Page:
I attend the Kachemak Bay Writers’ Conference in Homer, Alaska, every summer to participate in great workshops with Alaskan writers and hear fabulous keynote speakers of national reputation.
This year, Andre Dubus III, author of House of Sand and Fog and other books, gave the keynote. He spoke eloquently about many things, but the concept that struck me the most was:
We don’t know what we’re doing—and that’s a strength.
Sometimes, accomplished writers speak as if they have the truth straight from the Oracle of Delphi. We can trick ourselves into thinking, “If I do this or that or that other thing, I will be a brilliant writer, too.” But it doesn’t work like that. Andre offered no easy formulas or guidelines for writing. He admitted he doesn’t know what he’s doing, either.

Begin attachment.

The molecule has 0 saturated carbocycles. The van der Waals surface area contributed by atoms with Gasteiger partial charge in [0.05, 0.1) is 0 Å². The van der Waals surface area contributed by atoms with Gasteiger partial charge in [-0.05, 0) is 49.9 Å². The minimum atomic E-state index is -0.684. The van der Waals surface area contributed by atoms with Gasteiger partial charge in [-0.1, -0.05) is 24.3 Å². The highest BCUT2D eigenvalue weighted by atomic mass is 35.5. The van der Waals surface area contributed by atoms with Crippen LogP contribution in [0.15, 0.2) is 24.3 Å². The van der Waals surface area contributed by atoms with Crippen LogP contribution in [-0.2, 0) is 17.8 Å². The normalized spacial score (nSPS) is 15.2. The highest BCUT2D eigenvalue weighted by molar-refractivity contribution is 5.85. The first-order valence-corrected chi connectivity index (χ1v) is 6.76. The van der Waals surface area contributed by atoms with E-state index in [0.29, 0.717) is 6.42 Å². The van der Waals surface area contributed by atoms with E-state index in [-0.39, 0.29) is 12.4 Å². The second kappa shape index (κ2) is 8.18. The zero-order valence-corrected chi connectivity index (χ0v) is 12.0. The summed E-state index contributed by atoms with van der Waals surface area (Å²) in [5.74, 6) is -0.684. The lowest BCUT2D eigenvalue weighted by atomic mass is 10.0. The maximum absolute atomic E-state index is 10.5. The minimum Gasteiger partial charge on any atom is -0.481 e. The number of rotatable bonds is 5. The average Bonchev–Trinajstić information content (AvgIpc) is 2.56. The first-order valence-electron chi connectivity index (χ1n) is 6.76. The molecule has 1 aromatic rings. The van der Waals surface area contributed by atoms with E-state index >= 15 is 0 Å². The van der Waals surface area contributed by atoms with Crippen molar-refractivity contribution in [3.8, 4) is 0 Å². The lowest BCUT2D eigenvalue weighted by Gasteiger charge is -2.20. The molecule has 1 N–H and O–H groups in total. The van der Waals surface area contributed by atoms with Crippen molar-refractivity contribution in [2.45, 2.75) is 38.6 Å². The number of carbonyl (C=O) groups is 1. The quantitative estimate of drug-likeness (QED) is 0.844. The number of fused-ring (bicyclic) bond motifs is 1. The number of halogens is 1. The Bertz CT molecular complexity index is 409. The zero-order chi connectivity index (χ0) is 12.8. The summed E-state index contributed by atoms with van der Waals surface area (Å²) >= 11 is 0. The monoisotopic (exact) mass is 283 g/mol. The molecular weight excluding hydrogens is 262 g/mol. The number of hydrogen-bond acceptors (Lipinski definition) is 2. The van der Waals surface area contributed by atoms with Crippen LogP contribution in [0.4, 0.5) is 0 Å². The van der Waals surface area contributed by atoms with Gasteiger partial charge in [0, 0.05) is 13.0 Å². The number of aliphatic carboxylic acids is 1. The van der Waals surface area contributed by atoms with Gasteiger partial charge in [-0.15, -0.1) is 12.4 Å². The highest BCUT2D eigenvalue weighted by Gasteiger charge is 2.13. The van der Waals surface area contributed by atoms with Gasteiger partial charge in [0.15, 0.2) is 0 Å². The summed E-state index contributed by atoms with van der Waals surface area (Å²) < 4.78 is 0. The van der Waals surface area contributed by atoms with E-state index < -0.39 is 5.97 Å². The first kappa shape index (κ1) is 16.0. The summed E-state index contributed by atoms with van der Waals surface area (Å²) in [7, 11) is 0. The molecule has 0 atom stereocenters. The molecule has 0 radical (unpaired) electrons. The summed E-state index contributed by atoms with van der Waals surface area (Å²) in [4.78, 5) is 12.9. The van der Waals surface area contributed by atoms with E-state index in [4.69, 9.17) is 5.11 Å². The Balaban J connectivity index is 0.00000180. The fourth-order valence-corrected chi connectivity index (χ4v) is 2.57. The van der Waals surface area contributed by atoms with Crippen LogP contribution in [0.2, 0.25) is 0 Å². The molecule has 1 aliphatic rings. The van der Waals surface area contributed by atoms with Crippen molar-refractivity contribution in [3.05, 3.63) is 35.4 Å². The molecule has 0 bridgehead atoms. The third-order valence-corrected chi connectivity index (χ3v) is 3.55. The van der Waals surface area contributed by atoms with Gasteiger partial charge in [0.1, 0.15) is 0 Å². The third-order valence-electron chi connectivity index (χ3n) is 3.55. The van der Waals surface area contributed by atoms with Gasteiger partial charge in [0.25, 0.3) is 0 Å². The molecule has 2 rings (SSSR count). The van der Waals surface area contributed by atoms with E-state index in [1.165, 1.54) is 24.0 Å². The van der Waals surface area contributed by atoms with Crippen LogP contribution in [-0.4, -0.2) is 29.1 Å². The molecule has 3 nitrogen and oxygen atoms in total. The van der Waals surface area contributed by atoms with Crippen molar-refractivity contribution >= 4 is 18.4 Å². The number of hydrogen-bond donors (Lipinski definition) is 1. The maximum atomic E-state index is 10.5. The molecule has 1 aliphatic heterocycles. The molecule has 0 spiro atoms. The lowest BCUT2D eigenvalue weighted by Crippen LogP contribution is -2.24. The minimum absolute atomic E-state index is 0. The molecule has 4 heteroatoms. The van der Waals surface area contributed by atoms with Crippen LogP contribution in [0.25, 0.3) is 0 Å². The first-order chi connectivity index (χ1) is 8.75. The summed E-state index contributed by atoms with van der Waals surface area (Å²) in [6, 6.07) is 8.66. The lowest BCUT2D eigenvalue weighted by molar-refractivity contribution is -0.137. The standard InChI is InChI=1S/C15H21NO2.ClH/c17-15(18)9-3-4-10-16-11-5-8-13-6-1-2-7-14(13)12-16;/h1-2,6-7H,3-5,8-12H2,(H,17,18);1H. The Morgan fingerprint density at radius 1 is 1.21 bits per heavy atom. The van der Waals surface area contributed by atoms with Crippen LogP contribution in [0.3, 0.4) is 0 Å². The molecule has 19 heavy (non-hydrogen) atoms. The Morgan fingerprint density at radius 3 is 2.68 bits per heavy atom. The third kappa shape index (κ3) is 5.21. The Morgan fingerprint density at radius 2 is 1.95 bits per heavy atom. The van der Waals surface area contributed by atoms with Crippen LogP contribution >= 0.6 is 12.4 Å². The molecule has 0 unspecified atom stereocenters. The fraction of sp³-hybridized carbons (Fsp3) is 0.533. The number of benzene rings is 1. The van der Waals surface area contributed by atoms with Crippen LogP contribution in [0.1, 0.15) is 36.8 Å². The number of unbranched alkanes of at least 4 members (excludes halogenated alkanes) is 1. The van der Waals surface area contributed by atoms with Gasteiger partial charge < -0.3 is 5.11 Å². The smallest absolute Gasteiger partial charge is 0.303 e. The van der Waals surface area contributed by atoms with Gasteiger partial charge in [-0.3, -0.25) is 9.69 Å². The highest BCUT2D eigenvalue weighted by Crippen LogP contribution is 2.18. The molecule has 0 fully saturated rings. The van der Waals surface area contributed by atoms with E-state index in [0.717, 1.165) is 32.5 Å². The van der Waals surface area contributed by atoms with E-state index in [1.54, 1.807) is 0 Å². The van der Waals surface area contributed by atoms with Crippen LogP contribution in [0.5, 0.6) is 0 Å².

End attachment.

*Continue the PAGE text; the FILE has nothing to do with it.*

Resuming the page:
To support this concept, Andre offered a couple ways to look at writing that I found useful:
You need curiosity and perseverance to write.
You must be willing to fail.
I was comforted by the last one. It gave me permission to muck around and try different things. Andre Dubus III’s speech came at the perfect time for me. By the end of the conference, I decided that I needed a different hero for my current WIP (work in progress). And as scary as it is to throw away 44.944 words and start over, I’m doing it. Because I don’t know what I’m doing, and that’s okay. I have to try it even if I fail. I have faith that I’ll have a better book in the end, even though I don’t know yet what shape it may take.
To aspiring writers: I can’t make it easy for you, any more than it’s easy for me. But I encourage you to give yourself permission to be curious, risk failure, and persevere. Who knows—one day, you might be the one giving that keynote speech.